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Article
January 22, 1982

Taste loss persists after head/neck irradiation

JAMA. 1982;247(4):422. doi:10.1001/jama.1982.03320290008005

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Abstract

Taste loss and salivary dysfunction are usually considered unavoidable complications of radiotherapy for head and neck cancers.

Now a new study, reported by a team of scientists from the Georgetown University Medical Center, Washington, DC, shows that impaired taste and salivary function may persist in some patients much longer than has been generally thought (in this series, up to seven years after radiotherapy).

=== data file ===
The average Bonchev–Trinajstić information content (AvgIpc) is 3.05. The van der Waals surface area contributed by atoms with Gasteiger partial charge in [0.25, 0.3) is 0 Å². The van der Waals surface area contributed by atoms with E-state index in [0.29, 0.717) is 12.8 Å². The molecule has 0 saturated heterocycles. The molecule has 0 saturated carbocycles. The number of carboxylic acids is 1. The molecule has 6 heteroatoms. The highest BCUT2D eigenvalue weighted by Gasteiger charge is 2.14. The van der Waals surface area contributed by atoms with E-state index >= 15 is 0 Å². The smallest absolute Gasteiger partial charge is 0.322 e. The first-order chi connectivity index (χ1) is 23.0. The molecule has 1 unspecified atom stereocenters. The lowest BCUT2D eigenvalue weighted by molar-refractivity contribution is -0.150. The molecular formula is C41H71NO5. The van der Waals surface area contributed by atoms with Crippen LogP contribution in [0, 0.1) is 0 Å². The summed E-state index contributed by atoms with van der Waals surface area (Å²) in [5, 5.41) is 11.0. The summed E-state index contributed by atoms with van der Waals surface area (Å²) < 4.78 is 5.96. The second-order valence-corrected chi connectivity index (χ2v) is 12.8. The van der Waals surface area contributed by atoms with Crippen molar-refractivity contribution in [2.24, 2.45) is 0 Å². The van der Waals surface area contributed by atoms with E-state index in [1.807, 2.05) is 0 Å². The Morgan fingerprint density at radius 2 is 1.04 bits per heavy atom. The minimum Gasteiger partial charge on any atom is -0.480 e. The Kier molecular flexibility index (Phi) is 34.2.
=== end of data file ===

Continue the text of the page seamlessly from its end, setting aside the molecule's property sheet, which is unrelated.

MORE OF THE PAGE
Kenneth L. Mossman, MD, associate professor in Georgetown's Department of Radiation Medicine, told the annual meeting of the American Society of Therapeutic Radiologists in Miami Beach that 13 patients who had been irradiated for tumors of the head and neck from one to seven years previously were followed up. Twelve had been given a total dose of 6,000 to 7,000 rad over six to eight weeks. One patient with lymphoma had been given 3,000 rad in four weeks. All but one patient received radiation in the full

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